The Campaign for Southern Equality (CSE) and Campus Pride have released a report detailing the challenges LGBTQ Southerners experience as they grow up.
“Coming of Age as a Southerner” contains data gathered from a self-administered online survey completed by 4,146 LGBTQ Southerners. Most of the respondents were in the 18-24 age group and offer new insights into the experience of young LGBTQ adults who came of age during a time of historical cultural and social progress paired with heightened and organized aggression aimed at queer and trans people.
The report found that, on a scale of 0 (not at all supportive) to 100 (most supportive), participants gave their parents or caregivers an average score of 56.37 for sexual orientation-related support and 51.8 for gender identity-related support. These scores were lower among transgender participants than their cisgender counterparts as well as among younger participants. Over half of all respondents (58.17 percent) reported experiencing efforts to repress or change their sexual orientation or gender identity by a parent or caregiver.
These support issues extended and even worsened outside of the home. Less than five percent (4.74 percent) reported receiving support or resources related to their LGBTQ identity from a faith or spiritual leader. Of the participants who identified as spiritual or religious, 68.82 percent reported being alienated or discouraged from participating in their religious or faith community due to their LGBTQ identity. Nearly half (47.77 percent) of all respondents reported missing days of school because they felt unsafe or uncomfortable related to their LGBTQ identity. More than half reported feeling unsafe at school because of their gender identity (58.08 percent), while near three-quarters reported feeling unsafe at school because of their sexual orientation (73.06 percent).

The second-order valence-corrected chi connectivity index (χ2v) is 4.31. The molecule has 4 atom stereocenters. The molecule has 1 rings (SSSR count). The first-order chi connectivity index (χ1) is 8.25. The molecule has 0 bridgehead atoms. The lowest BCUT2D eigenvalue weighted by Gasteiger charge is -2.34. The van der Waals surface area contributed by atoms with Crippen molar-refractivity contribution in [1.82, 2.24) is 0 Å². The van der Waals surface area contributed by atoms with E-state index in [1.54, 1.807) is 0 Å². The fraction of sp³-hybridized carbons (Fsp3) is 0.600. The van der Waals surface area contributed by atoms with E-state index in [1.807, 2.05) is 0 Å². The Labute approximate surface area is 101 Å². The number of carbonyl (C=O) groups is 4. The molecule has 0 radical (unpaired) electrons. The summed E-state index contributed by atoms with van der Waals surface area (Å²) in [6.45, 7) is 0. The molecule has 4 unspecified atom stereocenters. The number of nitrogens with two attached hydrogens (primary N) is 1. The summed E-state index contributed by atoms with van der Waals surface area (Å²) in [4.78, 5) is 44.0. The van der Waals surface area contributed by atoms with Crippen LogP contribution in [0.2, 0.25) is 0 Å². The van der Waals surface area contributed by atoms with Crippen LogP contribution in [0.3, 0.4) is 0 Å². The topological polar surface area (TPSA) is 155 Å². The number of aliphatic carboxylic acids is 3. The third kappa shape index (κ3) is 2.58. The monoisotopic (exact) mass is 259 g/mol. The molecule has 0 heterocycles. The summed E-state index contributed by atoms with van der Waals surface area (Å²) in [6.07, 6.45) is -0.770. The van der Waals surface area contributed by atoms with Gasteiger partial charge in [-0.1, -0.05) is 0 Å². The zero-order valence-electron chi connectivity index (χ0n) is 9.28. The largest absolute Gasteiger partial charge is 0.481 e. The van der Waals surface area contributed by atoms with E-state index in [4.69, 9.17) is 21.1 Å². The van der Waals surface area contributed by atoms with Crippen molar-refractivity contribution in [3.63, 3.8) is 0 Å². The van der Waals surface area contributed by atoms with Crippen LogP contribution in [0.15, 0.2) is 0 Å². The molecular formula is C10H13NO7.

More than half of all respondents reported experiencing suicidal ideation (56.21 percent), and 13.52 percent reported attempting suicide at least once.
“Unfortunately, the dominant narrative emerging from these data is that thousands of individuals throughout the South are not getting the social support they need and deserve at home, in schools, and in their communities,” Dr. Austin H. Johnson, the Director of Southern Equality Research and Policy at CSE, said in a statement. “This lack of support and inclusion is disempowering and may cause detrimental harm to their mental and physical wellbeing, especially when that lack of support gets compounded with clear, state-sponsored discrimination such as the passage of anti-LGBTQ laws.”
Shane L. Windmeyer, the founder and Executive Director of Campus Pride, echoed this sentiment.
“Right now, the sad reality is that many young LGBTQ people are experiencing a lack of acceptance at home and in their faith communities – and it’s especially troubling that younger people are often perceiving and receiving less emotional, mental, and physical support and resources than older respondents,” he said. “Young LGBTQ people are being forced to conjure immense strength and resilience to combat marginalization and isolation – and it’s vital that we do everything we can, on every level of society, to support and affirm them for being who they are.”